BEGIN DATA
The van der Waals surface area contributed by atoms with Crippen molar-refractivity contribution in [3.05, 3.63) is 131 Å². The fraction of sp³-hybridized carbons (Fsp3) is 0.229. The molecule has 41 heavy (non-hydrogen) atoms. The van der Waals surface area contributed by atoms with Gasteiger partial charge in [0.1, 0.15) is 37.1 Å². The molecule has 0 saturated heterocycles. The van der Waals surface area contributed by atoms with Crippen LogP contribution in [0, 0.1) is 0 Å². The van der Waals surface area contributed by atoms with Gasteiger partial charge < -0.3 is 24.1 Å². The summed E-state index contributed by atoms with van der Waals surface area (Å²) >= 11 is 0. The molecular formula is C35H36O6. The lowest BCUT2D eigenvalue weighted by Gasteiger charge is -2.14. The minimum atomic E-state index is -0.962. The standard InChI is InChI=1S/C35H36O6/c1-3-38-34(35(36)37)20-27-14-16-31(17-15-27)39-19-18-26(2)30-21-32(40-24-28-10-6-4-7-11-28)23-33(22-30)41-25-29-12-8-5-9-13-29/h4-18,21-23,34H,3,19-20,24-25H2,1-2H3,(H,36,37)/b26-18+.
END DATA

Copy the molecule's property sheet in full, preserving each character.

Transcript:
The van der Waals surface area contributed by atoms with Crippen molar-refractivity contribution in [3.05, 3.63) is 131 Å². The fraction of sp³-hybridized carbons (Fsp3) is 0.229. The molecule has 41 heavy (non-hydrogen) atoms. The van der Waals surface area contributed by atoms with Gasteiger partial charge in [0.1, 0.15) is 37.1 Å². The molecule has 0 saturated heterocycles. The van der Waals surface area contributed by atoms with Crippen LogP contribution in [0, 0.1) is 0 Å². The van der Waals surface area contributed by atoms with Gasteiger partial charge < -0.3 is 24.1 Å². The summed E-state index contributed by atoms with van der Waals surface area (Å²) >= 11 is 0. The molecular formula is C35H36O6. The lowest BCUT2D eigenvalue weighted by Gasteiger charge is -2.14. The minimum atomic E-state index is -0.962. The standard InChI is InChI=1S/C35H36O6/c1-3-38-34(35(36)37)20-27-14-16-31(17-15-27)39-19-18-26(2)30-21-32(40-24-28-10-6-4-7-11-28)23-33(22-30)41-25-29-12-8-5-9-13-29/h4-18,21-23,34H,3,19-20,24-25H2,1-2H3,(H,36,37)/b26-18+.